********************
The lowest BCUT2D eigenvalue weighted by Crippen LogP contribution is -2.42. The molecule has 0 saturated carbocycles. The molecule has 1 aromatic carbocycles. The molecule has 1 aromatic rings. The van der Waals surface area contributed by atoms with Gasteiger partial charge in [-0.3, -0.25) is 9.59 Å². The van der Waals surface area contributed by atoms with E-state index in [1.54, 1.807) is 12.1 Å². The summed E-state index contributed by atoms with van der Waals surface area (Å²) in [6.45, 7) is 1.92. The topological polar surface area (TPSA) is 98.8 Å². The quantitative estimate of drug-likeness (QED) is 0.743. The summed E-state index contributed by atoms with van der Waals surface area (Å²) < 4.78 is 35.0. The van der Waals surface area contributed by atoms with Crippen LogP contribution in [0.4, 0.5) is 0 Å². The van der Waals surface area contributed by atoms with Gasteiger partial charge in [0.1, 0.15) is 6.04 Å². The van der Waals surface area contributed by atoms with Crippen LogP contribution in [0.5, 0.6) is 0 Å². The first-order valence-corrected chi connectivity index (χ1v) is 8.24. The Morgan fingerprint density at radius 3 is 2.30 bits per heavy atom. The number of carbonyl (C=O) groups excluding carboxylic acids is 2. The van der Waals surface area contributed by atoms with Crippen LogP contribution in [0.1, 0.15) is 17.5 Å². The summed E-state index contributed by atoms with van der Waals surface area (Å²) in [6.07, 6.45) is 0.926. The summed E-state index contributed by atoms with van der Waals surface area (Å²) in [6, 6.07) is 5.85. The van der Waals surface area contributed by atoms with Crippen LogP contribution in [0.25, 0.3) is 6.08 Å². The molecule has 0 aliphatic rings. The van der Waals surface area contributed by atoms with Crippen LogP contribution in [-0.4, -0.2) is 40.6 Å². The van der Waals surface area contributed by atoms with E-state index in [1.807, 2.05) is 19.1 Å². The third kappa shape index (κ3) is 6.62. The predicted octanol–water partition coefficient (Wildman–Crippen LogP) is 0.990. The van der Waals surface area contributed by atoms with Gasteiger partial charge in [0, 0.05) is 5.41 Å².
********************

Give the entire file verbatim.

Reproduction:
The lowest BCUT2D eigenvalue weighted by Crippen LogP contribution is -2.42. The molecule has 0 saturated carbocycles. The molecule has 1 aromatic carbocycles. The molecule has 1 aromatic rings. The van der Waals surface area contributed by atoms with Gasteiger partial charge in [-0.3, -0.25) is 9.59 Å². The van der Waals surface area contributed by atoms with E-state index in [1.54, 1.807) is 12.1 Å². The summed E-state index contributed by atoms with van der Waals surface area (Å²) in [6.45, 7) is 1.92. The topological polar surface area (TPSA) is 98.8 Å². The quantitative estimate of drug-likeness (QED) is 0.743. The summed E-state index contributed by atoms with van der Waals surface area (Å²) < 4.78 is 35.0. The van der Waals surface area contributed by atoms with Crippen LogP contribution in [0.4, 0.5) is 0 Å². The van der Waals surface area contributed by atoms with Gasteiger partial charge in [0.1, 0.15) is 6.04 Å². The van der Waals surface area contributed by atoms with Crippen LogP contribution in [0.5, 0.6) is 0 Å². The first-order valence-corrected chi connectivity index (χ1v) is 8.24. The Morgan fingerprint density at radius 3 is 2.30 bits per heavy atom. The number of carbonyl (C=O) groups excluding carboxylic acids is 2. The van der Waals surface area contributed by atoms with Crippen LogP contribution in [0.1, 0.15) is 17.5 Å². The summed E-state index contributed by atoms with van der Waals surface area (Å²) in [6.07, 6.45) is 0.926. The summed E-state index contributed by atoms with van der Waals surface area (Å²) in [6, 6.07) is 5.85. The van der Waals surface area contributed by atoms with Crippen LogP contribution in [0.25, 0.3) is 6.08 Å². The molecule has 0 aliphatic rings. The van der Waals surface area contributed by atoms with Crippen LogP contribution in [-0.4, -0.2) is 40.6 Å². The van der Waals surface area contributed by atoms with E-state index in [1.807, 2.05) is 19.1 Å². The third kappa shape index (κ3) is 6.62. The predicted octanol–water partition coefficient (Wildman–Crippen LogP) is 0.990. The van der Waals surface area contributed by atoms with Gasteiger partial charge in [0, 0.05) is 5.41 Å².